Finisterre: Seeing What Is Really There

A pledge to keep walking beyond where I have once called home, onto where I am challenged to change, reconcile, surrender, and create in ways I hadn’t imagined.

It’s late on Monday; my day to publish the next blog. I’m still dreaming I’m in the Grand Canyon this week–strange dreams, but always the sense of flowing in water.

When I look at the words of the pledge I wrote down above, I think what fulfills that pledge this week is the last phrase–“to create in ways I hadn’t imagined.”

I’m wondering if it is the influence of seeing the first spring flowers at every stop of our road trip–from yellow violets to pink cacti, hordes of daffodils, fields of poppies, hillsides of lupine and the slopes of yellow brittle brush in the Canyon, but something stirred in me this week, back to a time when I used to draw wildflowers–during my very first years in Alaska, when so many blooms were new to me, especially the tiny alpine versions that survived such brutal winters.

This desire arose to draw the flowers emerging in my yard now. But how to start? I had let the drawing lapse many years ago. Then a book came to mind that had been recommended years ago that I had started and then put down–Drawing on the Right Side of the Brain by Betty Edwards. It was published in 1989 yet remains a classic. She carefully details how drawing evolves through childhood and teenage years, and how the progression from drawing stick figures to drawing realistic images is developed. Her primary premise is that children, and thus adults, are not taught how to see, that is how to perceive using the right side of the brain. Unlike the left side of the brain, the right mode is aware but mostly nonverbal and not connected to words. It is related more to the present moment, and has an understanding of metaphoric relationships. There is a willingness to suspend judgment, to make leaps of insight, and sees the the overall pattern of things. (pg. 40)

These attributes relate so closely to my work on the spiritual path that I had to smile. I was being drawn back to this way of seeing, and being present, intuitive and wholistic. It delighted me. Edwards goes on to say, “To sum up, adult students beginning in art generally do not really see what is in front of their eyes–that is, they do not perceive in the special way required for drawing.They take note of what’s there, and quickly translate the perception into words and symbols mainly based on the symbol system developed throughout childhood and on what they know about the perceived object….What is the solution to this dilemma? You must turn turn off your dominant left brain mode of verbal categorizing and turn on the right mode processing part of your brain, so that you can see the way an artist sees.(pg.78)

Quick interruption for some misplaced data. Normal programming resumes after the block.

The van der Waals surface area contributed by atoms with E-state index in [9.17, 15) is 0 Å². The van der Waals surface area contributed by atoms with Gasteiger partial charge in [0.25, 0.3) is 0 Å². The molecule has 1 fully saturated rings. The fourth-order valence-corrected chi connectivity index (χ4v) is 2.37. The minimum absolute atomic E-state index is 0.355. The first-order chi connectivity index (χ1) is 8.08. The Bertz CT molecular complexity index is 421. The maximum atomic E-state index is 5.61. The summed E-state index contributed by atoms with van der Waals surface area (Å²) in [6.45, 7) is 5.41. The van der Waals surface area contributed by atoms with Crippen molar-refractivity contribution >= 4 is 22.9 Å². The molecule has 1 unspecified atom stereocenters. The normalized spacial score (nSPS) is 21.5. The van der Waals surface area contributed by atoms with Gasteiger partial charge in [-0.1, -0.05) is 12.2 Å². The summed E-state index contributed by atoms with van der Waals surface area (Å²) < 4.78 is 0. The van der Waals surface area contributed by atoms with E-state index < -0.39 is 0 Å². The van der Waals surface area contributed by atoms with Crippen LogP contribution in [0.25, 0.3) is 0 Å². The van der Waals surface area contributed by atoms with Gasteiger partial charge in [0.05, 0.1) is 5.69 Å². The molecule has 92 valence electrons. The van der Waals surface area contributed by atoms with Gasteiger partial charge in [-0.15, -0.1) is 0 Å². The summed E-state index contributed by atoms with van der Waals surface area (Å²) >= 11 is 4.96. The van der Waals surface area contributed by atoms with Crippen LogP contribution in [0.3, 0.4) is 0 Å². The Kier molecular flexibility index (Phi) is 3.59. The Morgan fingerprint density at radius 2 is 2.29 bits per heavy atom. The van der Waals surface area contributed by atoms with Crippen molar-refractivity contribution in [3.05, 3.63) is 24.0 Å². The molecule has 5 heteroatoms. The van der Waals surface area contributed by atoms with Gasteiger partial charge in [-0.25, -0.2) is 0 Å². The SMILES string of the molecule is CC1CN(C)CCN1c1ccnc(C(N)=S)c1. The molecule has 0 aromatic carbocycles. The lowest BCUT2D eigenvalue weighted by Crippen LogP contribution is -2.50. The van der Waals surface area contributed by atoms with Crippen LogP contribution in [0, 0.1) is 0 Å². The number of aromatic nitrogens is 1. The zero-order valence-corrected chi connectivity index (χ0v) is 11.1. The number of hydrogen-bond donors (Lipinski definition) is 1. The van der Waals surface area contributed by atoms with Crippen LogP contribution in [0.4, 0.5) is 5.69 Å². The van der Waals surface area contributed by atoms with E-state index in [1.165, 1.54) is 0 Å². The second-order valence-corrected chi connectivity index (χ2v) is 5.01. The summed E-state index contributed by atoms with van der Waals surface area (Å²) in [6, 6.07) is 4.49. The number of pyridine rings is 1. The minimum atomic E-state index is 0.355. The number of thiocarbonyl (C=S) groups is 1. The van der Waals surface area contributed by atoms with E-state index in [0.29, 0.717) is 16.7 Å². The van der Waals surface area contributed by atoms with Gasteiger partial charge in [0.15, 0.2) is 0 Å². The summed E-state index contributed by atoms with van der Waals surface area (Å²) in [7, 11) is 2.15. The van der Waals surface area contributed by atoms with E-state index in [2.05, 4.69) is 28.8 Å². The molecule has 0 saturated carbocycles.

I have been doing the beginning exercises the past few days, all designed to turn on this right brain, of course. It’s been fascinating. I’ve done some mirroring exercises and drawing things upside down. Another exercise was to draw my hand, millimeter by millimeter, without looking at the paper while I drew. It was so intense that several things happened: first, I didn’t have a sense of time. I noticed when I am so focused on the exercise, I thought of nothing else; there was no room for my inner critic to make a comment. (that occurs when you stay in the present moment!) I also looked up after the exercise and was surprised that I could see the birch trees outside my window so clearly and distinctly–again, as if perceiving them in a new way. Natural mind-altering. And when doing the fourth exercise, I began to feel a lot of inner heat, as if something had begun to burn within me–an awakening. All of this took me into new territory by simply drawing in this right brain way!

I’m resting in these revelations today, but sensing that this new awareness supports and enhances my spiritual journey perfectly, from just a different perspective. Again, I am touched at the attunement of this guidance and the joy that is embedded in it.

I am adding a picture that I was to replicate drawing upside down–first the version in the book, (pg.52) and then the version I drew. I’m not drawing flowers yet, but I don’t want to until I learn how to turn on this right side of my brain easily and see them as they really are!

In some way, the Grand Canyon has opened me to this next inner journey. I can only guess. But those ancient rocks vibrate with the energy of being, and perhaps, I was beginning to see them as they really are as we floated by so effortlessly. This is an interesting Finisterre for me. I wonder what will unfold. How will my writing be affected? Included? I will see.

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